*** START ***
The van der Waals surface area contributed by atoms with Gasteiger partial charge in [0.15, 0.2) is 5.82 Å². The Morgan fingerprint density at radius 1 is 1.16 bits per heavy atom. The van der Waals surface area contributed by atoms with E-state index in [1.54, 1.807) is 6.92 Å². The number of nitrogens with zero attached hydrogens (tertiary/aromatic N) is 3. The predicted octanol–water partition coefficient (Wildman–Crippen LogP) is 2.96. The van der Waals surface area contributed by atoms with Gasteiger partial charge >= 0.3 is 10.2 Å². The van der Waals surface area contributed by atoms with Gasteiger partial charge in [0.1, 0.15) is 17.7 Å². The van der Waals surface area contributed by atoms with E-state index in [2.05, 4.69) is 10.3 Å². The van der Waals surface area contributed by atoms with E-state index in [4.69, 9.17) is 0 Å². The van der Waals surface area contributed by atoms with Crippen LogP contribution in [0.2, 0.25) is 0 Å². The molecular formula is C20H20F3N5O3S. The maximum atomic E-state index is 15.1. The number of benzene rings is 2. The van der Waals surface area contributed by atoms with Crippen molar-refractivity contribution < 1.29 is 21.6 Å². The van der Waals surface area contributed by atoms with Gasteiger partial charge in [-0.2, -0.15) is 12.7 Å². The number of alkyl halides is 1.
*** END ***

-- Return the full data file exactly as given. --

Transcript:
The van der Waals surface area contributed by atoms with Gasteiger partial charge in [0.15, 0.2) is 5.82 Å². The Morgan fingerprint density at radius 1 is 1.16 bits per heavy atom. The van der Waals surface area contributed by atoms with E-state index in [1.54, 1.807) is 6.92 Å². The number of nitrogens with zero attached hydrogens (tertiary/aromatic N) is 3. The predicted octanol–water partition coefficient (Wildman–Crippen LogP) is 2.96. The van der Waals surface area contributed by atoms with Gasteiger partial charge >= 0.3 is 10.2 Å². The van der Waals surface area contributed by atoms with Gasteiger partial charge in [0.1, 0.15) is 17.7 Å². The van der Waals surface area contributed by atoms with E-state index in [2.05, 4.69) is 10.3 Å². The van der Waals surface area contributed by atoms with E-state index in [4.69, 9.17) is 0 Å². The van der Waals surface area contributed by atoms with Crippen LogP contribution in [0.2, 0.25) is 0 Å². The molecular formula is C20H20F3N5O3S. The maximum atomic E-state index is 15.1. The number of benzene rings is 2. The van der Waals surface area contributed by atoms with Crippen molar-refractivity contribution < 1.29 is 21.6 Å². The van der Waals surface area contributed by atoms with Gasteiger partial charge in [-0.2, -0.15) is 12.7 Å². The number of alkyl halides is 1.